Bates - HP BX5200 B3 1700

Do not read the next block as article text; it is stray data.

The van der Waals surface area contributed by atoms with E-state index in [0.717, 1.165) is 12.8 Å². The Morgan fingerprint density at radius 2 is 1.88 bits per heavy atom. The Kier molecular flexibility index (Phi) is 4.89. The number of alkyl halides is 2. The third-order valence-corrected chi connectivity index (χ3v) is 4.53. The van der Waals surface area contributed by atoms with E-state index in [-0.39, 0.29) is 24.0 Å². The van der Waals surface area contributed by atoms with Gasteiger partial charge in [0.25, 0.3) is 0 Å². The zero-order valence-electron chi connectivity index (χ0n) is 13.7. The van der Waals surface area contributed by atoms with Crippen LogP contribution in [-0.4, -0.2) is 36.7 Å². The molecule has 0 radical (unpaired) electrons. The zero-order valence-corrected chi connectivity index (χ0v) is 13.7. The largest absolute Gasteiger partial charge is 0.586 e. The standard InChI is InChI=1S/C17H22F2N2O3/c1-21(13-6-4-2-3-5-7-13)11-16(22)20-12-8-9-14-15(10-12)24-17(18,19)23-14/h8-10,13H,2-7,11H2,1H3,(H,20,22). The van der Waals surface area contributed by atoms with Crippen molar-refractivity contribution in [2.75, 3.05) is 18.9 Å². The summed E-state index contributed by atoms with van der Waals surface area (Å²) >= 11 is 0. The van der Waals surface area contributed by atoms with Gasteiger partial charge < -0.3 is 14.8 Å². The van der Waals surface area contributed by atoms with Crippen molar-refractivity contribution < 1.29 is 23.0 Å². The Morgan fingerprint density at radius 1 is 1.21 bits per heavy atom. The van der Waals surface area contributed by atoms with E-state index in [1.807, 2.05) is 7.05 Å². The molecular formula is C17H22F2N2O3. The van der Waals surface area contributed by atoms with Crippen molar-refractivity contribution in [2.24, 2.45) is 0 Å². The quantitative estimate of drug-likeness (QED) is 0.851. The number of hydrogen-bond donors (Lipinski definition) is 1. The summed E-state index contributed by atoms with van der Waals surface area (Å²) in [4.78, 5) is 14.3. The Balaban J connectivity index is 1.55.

The Immortality of the Soul. ~ reward. Por, firO:, beftdes the inward- fatisfuCl:ion that naturally refults from the praChap- Ir. cbfe of Venue, there is an excellent _Good, thatisproperlythe reward of the fupream ~ Governour of the World. We have an example of this inHumane Jullice, which i• an Image of the Divine.. Forthofe who have been eminently ferviceable to ~he State, beGdes rhe joyful fenfe anfing from the performance of Heroick ACtions for the good of their Country, are rewarded by the Prince with great Honours and Benefits. 2. This inward Joy is not here felt by all Holy Perfons. In this militant O:ate, after vigorous · refill:ance of carnal Lu{(s, they may change their Enemies, and be a1bulted with Fears, and inf1ead of a fweet calm and fcrenity fall into darknefs af.ld ctlnfufion. The Soul and Body in t he prefem conjunCl:ion mutually fympathize. As two things that arc umtons, 1f one be roucht and moves, the other untoucht, yet moves, and trembles. The 11 caufe is from the Vibration the found makes in the Air, and impreffes on folid Bodies, moving them according to the harmonious proportion between them: Thus the Soul and the Body are two O:rings temper'd to fuch a correfpondence, that If one be moved, the other refents by an impreffion from it. If the Body be Sanguine, or Cholerick, or Melancholy, the Soul by a O:range confent feels the motion of the humors, and is altered with their alterations. Now fome of excellent vertue are oppreft with Melancholy. Others are under fhong pains that diO:urb the free operations of the Mmd, th1t 1t cannot wtthout fupernatural O:rt ngth delightfully contemplate what 1s a JUfl: mauer ofcontent. The StOical Do&nne, that aw1fe Man rejoyces as well in torments, as in rhe midfl: of \l pleafures, that 'tis not in the power of any External evil to draw a Sigh or Tear from him, that he is fufficent in himfelf for happinefs; is a Philofophical Romance of that fevere Sefr, an excefs unpral.ticable, without Cordials of a higher Nature than are compounded by the faint thoughts of having done what is agreeable toReafon. All theirMaximsareweak fupports offuch triumphant Language. 'Tis true in a Body diforder'dand broken with Difeafes and Pains, the Mmd may be ereCt and compos'd, bm ' tis by vertue of Divine Comforts ftom the prefent fenfe of God's Favour, and the joyful hopes of Eternal felicity in his Prefence hereafter. 3· Thofe who fuffer the Jofs of ~ll that is precious and dear in theWorld, and witha chearful confidence fubmit to Death, that, lingly conlider'd, is very terrible to Nature, but attended with Torments is doubly terrible, and all to advan<e the Glory of God, cannot enjoy the !atisfaetion of Mind that proceeds from the review of worthy actions, if their being is determined with their life. Now that love to God expreO: in the hardeO: and nobleO: fervice fhould finally deflroy a Man, is not conceivable. To render this Argument more fenlible, let usconlider the vaO:multirudeoftheMartyrs in the firO: times of Chrinianity, more eafie to be admir'd than numbred. It would be a HiO:ory, to defcribe the lnftruments of their cruel fufferings, invented by the fierce wit of thei r Perfecutors, the various Tortures to defl:roy Life with a f1ow Death, fuch as were never before infliCl:ed on the guiltieO: MalefaCtors. All which they willingly endured, with an invariable fereniry of Countenance, the fign and effeCt of their inward Peace ; Nay with triumphant Expreflions of Joy. Now to what Original !ball we attribute this fortitude of Spirit? Were fuch numbers of all conditions, ages, feets, induc'd by rafh counfel, by frenzy of pafiion, by a defire of vain-glory, of any like caufc, to part with all that is precious and amiable in the World, for Swords, and Fire, and Croffes, and Wheels, and Racks, to torment and deftroy their Bodies? No humane ~eafons, neither the Vertue nor Vice of Nature, Generofity nor Obfiinancy could poilibly givefuch O:rength under fuch Torments. T his was fo evident, that many Heathen SpeCtators wereconvinc'd of the Divine Power miraculouOy fupporting them, and became Profelytes of ChriO:ianity, and with admirable chearfulnefs off red themfelves to the f.1me puni01ments. Now this is an extrinfick teO:imony incomparably more weighty than from a bare affirmation in words, or a meer confent of judgment, that there is an unfeen O:ate infinitely berter, and more durable than what is prefent, the hopes of which maae them eO:ecm the pHting with all fenftble things, meafur'd by time, not to have the fb1dow of a lofs. And tlus was not a meer naked view of a future Bleffednefs, but joyned with an impreffion of that fweetnefs and O:rength, that confolation and force of Spirit, that it was mamfeO:, Heaven defcended to them, before they afcended to Heaven. From Hence tbey were ftarlefs of thofe who could only kill the Body, but not touch the Soul. As the breaking a ChriO:al in piecos cannot injure the light that penetrated and filled it, but releafes it from that confinement. So the moO: violent Death was in their efl:ecmnot hurtful to the Soul, but the means to give it entrance into a happy Jmmor~ tality. Now is it in any degree credible that when no other Principle was fullicient to produce fuch courage in tboufands, fo tender and fearful by Nature, that the Divine Hand did not !i1pport them, invifible in operation, but moO: cl early difcovered in the effects ? And can it be imagined that God would encourage them to lofe the moO: valuable